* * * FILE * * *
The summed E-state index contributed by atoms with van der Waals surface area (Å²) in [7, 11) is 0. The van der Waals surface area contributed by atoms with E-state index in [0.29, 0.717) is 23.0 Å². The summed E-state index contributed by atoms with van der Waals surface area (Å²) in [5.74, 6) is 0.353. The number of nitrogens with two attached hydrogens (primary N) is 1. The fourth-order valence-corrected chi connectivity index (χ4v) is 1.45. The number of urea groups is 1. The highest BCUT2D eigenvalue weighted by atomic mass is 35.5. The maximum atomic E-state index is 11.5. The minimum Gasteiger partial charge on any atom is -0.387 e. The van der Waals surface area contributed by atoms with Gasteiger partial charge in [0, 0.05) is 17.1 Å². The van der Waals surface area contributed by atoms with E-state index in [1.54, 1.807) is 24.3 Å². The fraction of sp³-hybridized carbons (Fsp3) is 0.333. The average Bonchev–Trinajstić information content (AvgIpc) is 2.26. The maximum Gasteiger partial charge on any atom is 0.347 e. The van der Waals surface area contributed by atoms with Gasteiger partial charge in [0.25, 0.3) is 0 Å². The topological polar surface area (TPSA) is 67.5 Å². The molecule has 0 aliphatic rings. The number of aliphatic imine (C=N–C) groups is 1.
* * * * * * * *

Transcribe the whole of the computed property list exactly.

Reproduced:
The summed E-state index contributed by atoms with van der Waals surface area (Å²) in [7, 11) is 0. The van der Waals surface area contributed by atoms with E-state index in [0.29, 0.717) is 23.0 Å². The summed E-state index contributed by atoms with van der Waals surface area (Å²) in [5.74, 6) is 0.353. The number of nitrogens with two attached hydrogens (primary N) is 1. The fourth-order valence-corrected chi connectivity index (χ4v) is 1.45. The number of urea groups is 1. The highest BCUT2D eigenvalue weighted by atomic mass is 35.5. The maximum atomic E-state index is 11.5. The minimum Gasteiger partial charge on any atom is -0.387 e. The van der Waals surface area contributed by atoms with Gasteiger partial charge in [0, 0.05) is 17.1 Å². The van der Waals surface area contributed by atoms with E-state index in [1.54, 1.807) is 24.3 Å². The fraction of sp³-hybridized carbons (Fsp3) is 0.333. The average Bonchev–Trinajstić information content (AvgIpc) is 2.26. The maximum Gasteiger partial charge on any atom is 0.347 e. The van der Waals surface area contributed by atoms with Gasteiger partial charge in [0.25, 0.3) is 0 Å². The topological polar surface area (TPSA) is 67.5 Å². The molecule has 0 aliphatic rings. The number of aliphatic imine (C=N–C) groups is 1.